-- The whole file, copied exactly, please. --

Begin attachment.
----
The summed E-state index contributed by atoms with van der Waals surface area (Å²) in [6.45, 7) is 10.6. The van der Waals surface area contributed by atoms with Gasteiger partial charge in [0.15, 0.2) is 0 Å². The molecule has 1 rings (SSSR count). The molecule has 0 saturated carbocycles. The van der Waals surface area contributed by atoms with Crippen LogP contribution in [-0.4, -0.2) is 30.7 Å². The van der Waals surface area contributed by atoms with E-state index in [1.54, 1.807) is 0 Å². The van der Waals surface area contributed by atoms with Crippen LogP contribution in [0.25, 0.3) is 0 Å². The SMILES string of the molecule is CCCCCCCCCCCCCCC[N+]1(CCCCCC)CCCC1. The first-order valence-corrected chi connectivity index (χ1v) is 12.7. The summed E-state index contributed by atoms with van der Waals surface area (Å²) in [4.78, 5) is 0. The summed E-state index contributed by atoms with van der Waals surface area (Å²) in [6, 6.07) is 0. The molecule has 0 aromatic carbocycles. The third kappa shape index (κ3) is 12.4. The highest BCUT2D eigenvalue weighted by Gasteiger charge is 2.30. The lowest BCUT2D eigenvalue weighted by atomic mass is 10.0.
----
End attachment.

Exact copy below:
The summed E-state index contributed by atoms with van der Waals surface area (Å²) in [6.45, 7) is 10.6. The van der Waals surface area contributed by atoms with Gasteiger partial charge in [0.15, 0.2) is 0 Å². The molecule has 1 rings (SSSR count). The molecule has 0 saturated carbocycles. The van der Waals surface area contributed by atoms with Crippen LogP contribution in [-0.4, -0.2) is 30.7 Å². The van der Waals surface area contributed by atoms with E-state index in [1.54, 1.807) is 0 Å². The van der Waals surface area contributed by atoms with Crippen LogP contribution in [0.25, 0.3) is 0 Å². The SMILES string of the molecule is CCCCCCCCCCCCCCC[N+]1(CCCCCC)CCCC1. The first-order valence-corrected chi connectivity index (χ1v) is 12.7. The summed E-state index contributed by atoms with van der Waals surface area (Å²) in [4.78, 5) is 0. The summed E-state index contributed by atoms with van der Waals surface area (Å²) in [6, 6.07) is 0. The molecule has 0 aromatic carbocycles. The third kappa shape index (κ3) is 12.4. The highest BCUT2D eigenvalue weighted by Gasteiger charge is 2.30. The lowest BCUT2D eigenvalue weighted by atomic mass is 10.0.